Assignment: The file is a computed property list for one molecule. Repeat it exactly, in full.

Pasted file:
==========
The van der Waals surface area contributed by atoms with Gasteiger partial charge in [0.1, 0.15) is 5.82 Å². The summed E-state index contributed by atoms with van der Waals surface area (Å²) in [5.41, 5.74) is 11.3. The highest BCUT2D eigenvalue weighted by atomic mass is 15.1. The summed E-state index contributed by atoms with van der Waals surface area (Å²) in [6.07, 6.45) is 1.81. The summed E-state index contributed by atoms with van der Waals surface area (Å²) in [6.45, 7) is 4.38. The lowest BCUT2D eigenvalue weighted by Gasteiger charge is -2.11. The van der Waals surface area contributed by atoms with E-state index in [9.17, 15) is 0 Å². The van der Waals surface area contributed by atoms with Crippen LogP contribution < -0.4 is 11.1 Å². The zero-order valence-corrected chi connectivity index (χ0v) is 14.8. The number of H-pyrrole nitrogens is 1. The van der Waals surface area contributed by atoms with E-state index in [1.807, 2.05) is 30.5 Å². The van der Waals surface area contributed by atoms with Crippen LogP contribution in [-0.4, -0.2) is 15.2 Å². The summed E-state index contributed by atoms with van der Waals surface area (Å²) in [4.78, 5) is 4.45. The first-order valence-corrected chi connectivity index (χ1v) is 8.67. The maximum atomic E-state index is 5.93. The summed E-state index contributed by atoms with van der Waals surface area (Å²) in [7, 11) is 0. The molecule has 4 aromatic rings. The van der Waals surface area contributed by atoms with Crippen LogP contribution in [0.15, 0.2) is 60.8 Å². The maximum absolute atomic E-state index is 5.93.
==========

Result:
The van der Waals surface area contributed by atoms with Gasteiger partial charge in [0.1, 0.15) is 5.82 Å². The summed E-state index contributed by atoms with van der Waals surface area (Å²) in [5.41, 5.74) is 11.3. The highest BCUT2D eigenvalue weighted by atomic mass is 15.1. The summed E-state index contributed by atoms with van der Waals surface area (Å²) in [6.07, 6.45) is 1.81. The summed E-state index contributed by atoms with van der Waals surface area (Å²) in [6.45, 7) is 4.38. The lowest BCUT2D eigenvalue weighted by Gasteiger charge is -2.11. The van der Waals surface area contributed by atoms with E-state index in [9.17, 15) is 0 Å². The van der Waals surface area contributed by atoms with Crippen LogP contribution < -0.4 is 11.1 Å². The zero-order valence-corrected chi connectivity index (χ0v) is 14.8. The number of H-pyrrole nitrogens is 1. The van der Waals surface area contributed by atoms with E-state index in [1.807, 2.05) is 30.5 Å². The van der Waals surface area contributed by atoms with Crippen LogP contribution in [-0.4, -0.2) is 15.2 Å². The summed E-state index contributed by atoms with van der Waals surface area (Å²) in [4.78, 5) is 4.45. The first-order valence-corrected chi connectivity index (χ1v) is 8.67. The maximum atomic E-state index is 5.93. The summed E-state index contributed by atoms with van der Waals surface area (Å²) in [7, 11) is 0. The molecule has 4 aromatic rings. The van der Waals surface area contributed by atoms with Crippen LogP contribution in [0.15, 0.2) is 60.8 Å². The maximum absolute atomic E-state index is 5.93.